Jaquet Droz releases another interpretation of its automaton, “Loving Butterfly,” this time with a dial made from a rare form of prehistoric petrified wood, a warm autumnal stage for the fascinating performance that takes place under the sapphire crystal. Honouring Jaquet Droz’s spellbinding automata of the past, a mechanism allows the wings of the butterfly to flutter and the wheels of the chariot to turn. Loving Butterfly was released in 2017, an exquisite automaton depicting a chubby cherub on a chariot drawn through an enchanted forest on the wings of a butterfly. Since 2017, the Loving Butterfly has appeared with opal, onyx, black mother-of-pearl, aventurine and even meteorite dials (JD is renowned for its use of unusual stones). This latest iteration features a mineral dial made of Chinchilla Red, a wood that was petrified 150 million years ago in the forests of Australia.
Jaquet Droz was born in 1721 on a farm in La Chaux-de-Fonds. He developed a unique talent for clockmaking and automata, those marvellous miniature mechanical creations that fascinated the courts of Europe and China. His first encounter with royalty occurred in Spain where he presented King Ferdinand VI with his clocks and a particularly fascinating repeater clock that would strike without manual intervention. The Spanish court bought everything he had and he returned to Switzerland in 1759 with enough money to set up his own workshop and start producing the automata that earned him fame as far abroad as China.
A part of Swatch Group since 2000, Jaquet Droz has a watch collection entirely dedicated to automata alongside refined collections like the Grande Seconde based on a 1785 pocket watch. The Jaquet Droz Ateliers d’Art was opened in 2011, a specialised workshop where the historic art of miniature painting, engraving, carving and all sorts of enamelling are practised by master craftsmen.
Chinchilla Red was formed 150 million years ago when fir trees were swept away by volcanic lava. The trees were literally turned to stone and all the material replaced with minerals. An extremely rare and dense mineral, it takes countless hours of manual work to smooth the surface of this petrified wood. Chinchilla Red is so rare that a quick Google search directs you to the fuzzy sort of pet chinchillas with red eyes. Specimens of this petrified wood, like the ones used on the dial of Loving Butterfly, still preserve the outline of tree rings and reveals reds, browns and amber.
Poetry in Motion
Like previous versions, the Loving Butterfly is housed in a 43mm 18k red gold case with a height of 16.63mm. The case is polished and the trigger mechanism for the automaton is discreetly located in the crown. The warmth of red gold is highlighted with the warm colour of the petrified wood background. The delightful scenery on the dial is entirely carved in red gold by Jaquet Droz’s master craftsmen. You can see the cherub on his chariot holding the reins of the butterfly as he rides through the gold woods. The inspiration of this particular scene was taken from a 1774 sketch performed by The Draughtsman, one of Jaquet Droz atelier’s most famous humanoid automata. A metaphor for the labours of love, the chariot symbolises victory and the cherub represents Cupid.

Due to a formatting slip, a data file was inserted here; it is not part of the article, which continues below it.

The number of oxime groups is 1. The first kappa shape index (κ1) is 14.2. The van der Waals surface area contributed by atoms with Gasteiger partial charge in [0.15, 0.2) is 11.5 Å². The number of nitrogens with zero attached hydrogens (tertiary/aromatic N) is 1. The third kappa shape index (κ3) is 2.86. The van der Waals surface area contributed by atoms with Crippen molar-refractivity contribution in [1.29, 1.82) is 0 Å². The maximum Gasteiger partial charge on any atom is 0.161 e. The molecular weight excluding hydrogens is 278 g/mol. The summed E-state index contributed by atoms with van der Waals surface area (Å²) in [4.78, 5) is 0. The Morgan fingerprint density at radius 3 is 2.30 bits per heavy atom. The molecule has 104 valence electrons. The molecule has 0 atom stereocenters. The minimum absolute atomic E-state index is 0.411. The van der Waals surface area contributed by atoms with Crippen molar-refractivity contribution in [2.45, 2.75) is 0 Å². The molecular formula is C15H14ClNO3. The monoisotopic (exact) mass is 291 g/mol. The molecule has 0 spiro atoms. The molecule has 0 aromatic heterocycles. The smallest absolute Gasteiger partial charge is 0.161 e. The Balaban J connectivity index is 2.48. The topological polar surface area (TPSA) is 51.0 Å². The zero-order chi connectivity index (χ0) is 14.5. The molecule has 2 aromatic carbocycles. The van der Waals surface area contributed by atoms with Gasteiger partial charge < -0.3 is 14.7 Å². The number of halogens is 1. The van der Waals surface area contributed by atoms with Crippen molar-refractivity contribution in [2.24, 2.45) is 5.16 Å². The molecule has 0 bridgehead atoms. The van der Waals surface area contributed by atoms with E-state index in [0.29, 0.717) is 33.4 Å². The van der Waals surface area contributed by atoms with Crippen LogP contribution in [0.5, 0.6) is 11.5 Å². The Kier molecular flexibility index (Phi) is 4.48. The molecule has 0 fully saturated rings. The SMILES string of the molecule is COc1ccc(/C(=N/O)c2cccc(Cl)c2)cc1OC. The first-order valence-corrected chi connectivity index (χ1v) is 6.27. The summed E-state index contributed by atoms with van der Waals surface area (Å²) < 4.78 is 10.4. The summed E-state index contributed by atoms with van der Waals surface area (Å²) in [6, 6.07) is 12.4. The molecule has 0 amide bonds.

See below the video we made of one of the previous versions of the Jaquet Droz Loving Butterfly Automaton:
The rich details of the hand-engraved scenery are astonishing; the butterfly’s antenna, for example, are just 0.2mm thick, and everything is beautifully handcrafted in gold with different finishes. You can see how the cherub’s chariot and the round markings on the tip of the butterfly’s wings are polished while other parts are brushed or engraved with grooves to emulate the bark of a tree trunk.
By activating the pusher, the scenery suddenly comes alive: the butterfly flaps its wings, practically grazing the sapphire crystal and the wheels on the chariot turn. A curious detail is that as the wheel turns, not all the spokes rotate recreating an optical illusion that Pierre Jaquet Droz (son) used nearly 300 years ago. The exclusive automaton mechanism, which took three years to develop, allows the butterfly’s wing to flutter up to 300 times over a period of two minutes and the chariot’s wheel to spin. With all the animation on the dial, it’s easy to forget that Loving Butterfly is a watch – even the black onyx off-centred hours and minutes dial (with hand-engraved 18k red gold appliques and hands) is artfully integrated into the scenery.
Loving Butterly is powered by the self-winding JD2653 AT1 calibre with a silicon balance spring and pallets and an automaton mechanism which required three years of development. This twin-barrel movement offers a 68-hour power reserve for the time mechanism. The automaton is driven by its own power source with the flow regulated by a governor.
The winding of the time mechanism is performed by turning the crown clockwise, while the winding of the automaton mechanism is performed counterclockwise. The calibre JD2653 AT1, revealed underneath a sapphire crystal glass, is finished with Cotes de Genève radiating from the balance wheel. The oscillating rotor is superb, especially its spokes shaped like the chariot wheel.
The Jaquet Droz Loving Butterfly Automaton “Chinchilla Red” Dial is presented with a black alligator strap and an 18k red gold folding clasp. It is a limited edition of 28 watches and will be priced at about CHF 130,000 (to be confirmed).
For more details, please visit jaquet-droz.com.